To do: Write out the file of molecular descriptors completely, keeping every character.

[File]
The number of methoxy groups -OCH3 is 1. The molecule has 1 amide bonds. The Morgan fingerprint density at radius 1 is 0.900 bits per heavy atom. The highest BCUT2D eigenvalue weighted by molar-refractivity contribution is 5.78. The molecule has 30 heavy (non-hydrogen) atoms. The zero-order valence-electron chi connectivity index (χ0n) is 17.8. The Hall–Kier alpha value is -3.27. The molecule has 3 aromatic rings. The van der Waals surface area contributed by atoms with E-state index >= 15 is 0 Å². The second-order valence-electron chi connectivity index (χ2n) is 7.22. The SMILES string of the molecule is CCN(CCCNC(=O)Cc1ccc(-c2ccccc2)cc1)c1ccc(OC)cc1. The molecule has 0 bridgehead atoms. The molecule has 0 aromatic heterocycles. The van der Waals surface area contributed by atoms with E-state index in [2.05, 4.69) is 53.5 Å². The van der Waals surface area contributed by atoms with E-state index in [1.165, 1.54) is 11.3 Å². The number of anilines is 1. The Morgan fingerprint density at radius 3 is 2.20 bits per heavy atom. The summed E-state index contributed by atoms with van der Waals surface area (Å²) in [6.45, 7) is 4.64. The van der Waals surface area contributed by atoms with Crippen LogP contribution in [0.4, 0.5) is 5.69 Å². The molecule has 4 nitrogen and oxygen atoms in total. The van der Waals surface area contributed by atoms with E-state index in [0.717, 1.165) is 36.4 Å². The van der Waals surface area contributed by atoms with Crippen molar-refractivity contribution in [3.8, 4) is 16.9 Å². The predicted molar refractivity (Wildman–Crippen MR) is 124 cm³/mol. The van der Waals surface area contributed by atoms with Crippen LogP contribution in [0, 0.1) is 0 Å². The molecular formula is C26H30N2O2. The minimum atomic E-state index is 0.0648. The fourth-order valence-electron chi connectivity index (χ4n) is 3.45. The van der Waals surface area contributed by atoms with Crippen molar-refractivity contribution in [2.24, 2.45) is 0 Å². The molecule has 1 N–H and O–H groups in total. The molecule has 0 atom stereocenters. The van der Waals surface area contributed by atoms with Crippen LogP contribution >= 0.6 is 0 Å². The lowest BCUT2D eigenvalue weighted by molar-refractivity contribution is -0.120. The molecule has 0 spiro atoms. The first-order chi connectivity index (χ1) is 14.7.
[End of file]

The number of methoxy groups -OCH3 is 1. The molecule has 1 amide bonds. The Morgan fingerprint density at radius 1 is 0.900 bits per heavy atom. The highest BCUT2D eigenvalue weighted by molar-refractivity contribution is 5.78. The molecule has 30 heavy (non-hydrogen) atoms. The zero-order valence-electron chi connectivity index (χ0n) is 17.8. The Hall–Kier alpha value is -3.27. The molecule has 3 aromatic rings. The van der Waals surface area contributed by atoms with E-state index >= 15 is 0 Å². The second-order valence-electron chi connectivity index (χ2n) is 7.22. The SMILES string of the molecule is CCN(CCCNC(=O)Cc1ccc(-c2ccccc2)cc1)c1ccc(OC)cc1. The molecule has 0 bridgehead atoms. The molecule has 0 aromatic heterocycles. The van der Waals surface area contributed by atoms with E-state index in [2.05, 4.69) is 53.5 Å². The van der Waals surface area contributed by atoms with E-state index in [1.165, 1.54) is 11.3 Å². The number of anilines is 1. The Morgan fingerprint density at radius 3 is 2.20 bits per heavy atom. The summed E-state index contributed by atoms with van der Waals surface area (Å²) in [6.45, 7) is 4.64. The van der Waals surface area contributed by atoms with Crippen LogP contribution in [0.4, 0.5) is 5.69 Å². The molecule has 4 nitrogen and oxygen atoms in total. The van der Waals surface area contributed by atoms with E-state index in [0.717, 1.165) is 36.4 Å². The van der Waals surface area contributed by atoms with Crippen molar-refractivity contribution in [3.8, 4) is 16.9 Å². The predicted molar refractivity (Wildman–Crippen MR) is 124 cm³/mol. The van der Waals surface area contributed by atoms with Crippen LogP contribution in [0, 0.1) is 0 Å². The molecular formula is C26H30N2O2. The minimum atomic E-state index is 0.0648. The fourth-order valence-electron chi connectivity index (χ4n) is 3.45. The van der Waals surface area contributed by atoms with Crippen molar-refractivity contribution in [2.24, 2.45) is 0 Å². The molecule has 1 N–H and O–H groups in total. The molecule has 0 atom stereocenters. The van der Waals surface area contributed by atoms with Crippen LogP contribution >= 0.6 is 0 Å². The lowest BCUT2D eigenvalue weighted by molar-refractivity contribution is -0.120. The molecule has 0 spiro atoms. The first-order chi connectivity index (χ1) is 14.7.